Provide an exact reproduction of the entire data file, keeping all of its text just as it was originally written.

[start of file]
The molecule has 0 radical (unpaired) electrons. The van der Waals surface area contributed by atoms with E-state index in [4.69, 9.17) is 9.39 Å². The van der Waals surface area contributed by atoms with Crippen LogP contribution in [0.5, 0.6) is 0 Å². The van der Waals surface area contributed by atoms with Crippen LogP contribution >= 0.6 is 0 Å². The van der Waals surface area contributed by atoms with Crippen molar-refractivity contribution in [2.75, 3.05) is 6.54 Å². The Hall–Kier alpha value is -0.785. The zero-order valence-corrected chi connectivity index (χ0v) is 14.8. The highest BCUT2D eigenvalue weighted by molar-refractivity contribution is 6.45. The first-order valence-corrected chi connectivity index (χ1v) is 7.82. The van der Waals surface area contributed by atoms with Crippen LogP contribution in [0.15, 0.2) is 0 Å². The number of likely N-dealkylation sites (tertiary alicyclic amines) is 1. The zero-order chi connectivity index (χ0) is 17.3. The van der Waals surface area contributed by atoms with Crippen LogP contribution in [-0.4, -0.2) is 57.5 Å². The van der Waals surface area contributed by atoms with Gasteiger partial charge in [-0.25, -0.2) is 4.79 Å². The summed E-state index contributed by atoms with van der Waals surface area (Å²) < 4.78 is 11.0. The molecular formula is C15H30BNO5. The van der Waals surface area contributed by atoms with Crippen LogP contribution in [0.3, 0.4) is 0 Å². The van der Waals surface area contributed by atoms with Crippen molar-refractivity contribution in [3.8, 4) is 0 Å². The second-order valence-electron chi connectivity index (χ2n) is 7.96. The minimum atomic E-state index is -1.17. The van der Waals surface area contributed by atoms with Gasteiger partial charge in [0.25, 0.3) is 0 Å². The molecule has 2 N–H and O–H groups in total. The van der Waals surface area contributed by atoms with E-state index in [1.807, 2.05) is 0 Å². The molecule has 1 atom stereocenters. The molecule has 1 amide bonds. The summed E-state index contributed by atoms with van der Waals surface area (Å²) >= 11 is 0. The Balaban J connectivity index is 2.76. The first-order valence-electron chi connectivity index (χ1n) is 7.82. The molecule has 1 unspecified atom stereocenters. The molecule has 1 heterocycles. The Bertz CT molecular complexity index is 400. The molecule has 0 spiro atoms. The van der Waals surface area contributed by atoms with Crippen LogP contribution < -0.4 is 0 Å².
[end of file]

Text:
The molecule has 0 radical (unpaired) electrons. The van der Waals surface area contributed by atoms with E-state index in [4.69, 9.17) is 9.39 Å². The van der Waals surface area contributed by atoms with Crippen LogP contribution in [0.5, 0.6) is 0 Å². The van der Waals surface area contributed by atoms with Crippen LogP contribution >= 0.6 is 0 Å². The van der Waals surface area contributed by atoms with Crippen molar-refractivity contribution in [2.75, 3.05) is 6.54 Å². The Hall–Kier alpha value is -0.785. The zero-order valence-corrected chi connectivity index (χ0v) is 14.8. The highest BCUT2D eigenvalue weighted by molar-refractivity contribution is 6.45. The first-order valence-corrected chi connectivity index (χ1v) is 7.82. The van der Waals surface area contributed by atoms with Crippen LogP contribution in [0.15, 0.2) is 0 Å². The number of likely N-dealkylation sites (tertiary alicyclic amines) is 1. The zero-order chi connectivity index (χ0) is 17.3. The van der Waals surface area contributed by atoms with Crippen LogP contribution in [-0.4, -0.2) is 57.5 Å². The van der Waals surface area contributed by atoms with Gasteiger partial charge in [-0.25, -0.2) is 4.79 Å². The summed E-state index contributed by atoms with van der Waals surface area (Å²) < 4.78 is 11.0. The molecular formula is C15H30BNO5. The van der Waals surface area contributed by atoms with Crippen LogP contribution in [0.3, 0.4) is 0 Å². The van der Waals surface area contributed by atoms with Crippen molar-refractivity contribution in [3.8, 4) is 0 Å². The second-order valence-electron chi connectivity index (χ2n) is 7.96. The minimum atomic E-state index is -1.17. The van der Waals surface area contributed by atoms with Gasteiger partial charge in [0.25, 0.3) is 0 Å². The molecule has 2 N–H and O–H groups in total. The van der Waals surface area contributed by atoms with E-state index in [1.807, 2.05) is 0 Å². The molecule has 1 atom stereocenters. The molecule has 1 amide bonds. The summed E-state index contributed by atoms with van der Waals surface area (Å²) >= 11 is 0. The Balaban J connectivity index is 2.76. The first-order valence-electron chi connectivity index (χ1n) is 7.82. The molecule has 1 unspecified atom stereocenters. The molecule has 1 heterocycles. The Bertz CT molecular complexity index is 400. The molecule has 0 spiro atoms. The van der Waals surface area contributed by atoms with Crippen LogP contribution < -0.4 is 0 Å².